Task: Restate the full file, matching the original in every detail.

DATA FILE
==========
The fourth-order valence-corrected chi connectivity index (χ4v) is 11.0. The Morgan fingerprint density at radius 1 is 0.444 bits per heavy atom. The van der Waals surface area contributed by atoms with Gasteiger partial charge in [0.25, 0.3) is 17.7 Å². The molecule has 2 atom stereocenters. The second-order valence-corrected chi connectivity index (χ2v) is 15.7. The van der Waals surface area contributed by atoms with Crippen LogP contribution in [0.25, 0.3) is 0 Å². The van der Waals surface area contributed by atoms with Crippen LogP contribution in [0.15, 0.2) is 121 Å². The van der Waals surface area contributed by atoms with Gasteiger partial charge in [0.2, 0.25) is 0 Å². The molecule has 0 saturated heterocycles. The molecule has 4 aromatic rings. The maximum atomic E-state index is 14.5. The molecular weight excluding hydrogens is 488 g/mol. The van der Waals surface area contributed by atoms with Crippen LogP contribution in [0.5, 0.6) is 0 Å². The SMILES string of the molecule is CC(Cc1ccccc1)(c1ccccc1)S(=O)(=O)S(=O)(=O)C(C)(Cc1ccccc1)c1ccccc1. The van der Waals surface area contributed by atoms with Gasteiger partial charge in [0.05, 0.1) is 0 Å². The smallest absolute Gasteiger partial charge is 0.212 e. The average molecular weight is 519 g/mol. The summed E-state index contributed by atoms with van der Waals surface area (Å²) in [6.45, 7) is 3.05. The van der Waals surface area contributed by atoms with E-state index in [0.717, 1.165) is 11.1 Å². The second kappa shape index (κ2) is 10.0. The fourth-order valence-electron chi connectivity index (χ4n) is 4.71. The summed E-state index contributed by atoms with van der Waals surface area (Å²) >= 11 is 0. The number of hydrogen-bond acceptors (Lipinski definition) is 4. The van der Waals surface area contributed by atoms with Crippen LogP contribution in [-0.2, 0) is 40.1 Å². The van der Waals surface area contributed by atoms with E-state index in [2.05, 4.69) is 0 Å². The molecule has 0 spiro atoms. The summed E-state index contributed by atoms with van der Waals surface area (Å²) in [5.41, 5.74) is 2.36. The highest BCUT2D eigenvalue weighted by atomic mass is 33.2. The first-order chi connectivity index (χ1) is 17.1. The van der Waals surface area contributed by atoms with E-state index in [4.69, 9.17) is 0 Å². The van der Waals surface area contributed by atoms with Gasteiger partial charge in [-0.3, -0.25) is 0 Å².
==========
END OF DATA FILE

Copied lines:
The fourth-order valence-corrected chi connectivity index (χ4v) is 11.0. The Morgan fingerprint density at radius 1 is 0.444 bits per heavy atom. The van der Waals surface area contributed by atoms with Gasteiger partial charge in [0.25, 0.3) is 17.7 Å². The molecule has 2 atom stereocenters. The second-order valence-corrected chi connectivity index (χ2v) is 15.7. The van der Waals surface area contributed by atoms with Crippen LogP contribution in [0.25, 0.3) is 0 Å². The van der Waals surface area contributed by atoms with Crippen LogP contribution in [0.15, 0.2) is 121 Å². The van der Waals surface area contributed by atoms with Gasteiger partial charge in [0.2, 0.25) is 0 Å². The molecule has 0 saturated heterocycles. The molecule has 4 aromatic rings. The maximum atomic E-state index is 14.5. The molecular weight excluding hydrogens is 488 g/mol. The van der Waals surface area contributed by atoms with Crippen LogP contribution in [0.5, 0.6) is 0 Å². The SMILES string of the molecule is CC(Cc1ccccc1)(c1ccccc1)S(=O)(=O)S(=O)(=O)C(C)(Cc1ccccc1)c1ccccc1. The van der Waals surface area contributed by atoms with Gasteiger partial charge in [0.05, 0.1) is 0 Å². The smallest absolute Gasteiger partial charge is 0.212 e. The average molecular weight is 519 g/mol. The summed E-state index contributed by atoms with van der Waals surface area (Å²) in [6.45, 7) is 3.05. The van der Waals surface area contributed by atoms with E-state index in [0.717, 1.165) is 11.1 Å². The second kappa shape index (κ2) is 10.0. The fourth-order valence-electron chi connectivity index (χ4n) is 4.71. The summed E-state index contributed by atoms with van der Waals surface area (Å²) >= 11 is 0. The number of hydrogen-bond acceptors (Lipinski definition) is 4. The van der Waals surface area contributed by atoms with Crippen LogP contribution in [-0.2, 0) is 40.1 Å². The van der Waals surface area contributed by atoms with E-state index in [2.05, 4.69) is 0 Å². The molecule has 0 spiro atoms. The summed E-state index contributed by atoms with van der Waals surface area (Å²) in [5.41, 5.74) is 2.36. The highest BCUT2D eigenvalue weighted by atomic mass is 33.2. The first-order chi connectivity index (χ1) is 17.1. The van der Waals surface area contributed by atoms with E-state index in [4.69, 9.17) is 0 Å². The van der Waals surface area contributed by atoms with Gasteiger partial charge in [-0.3, -0.25) is 0 Å².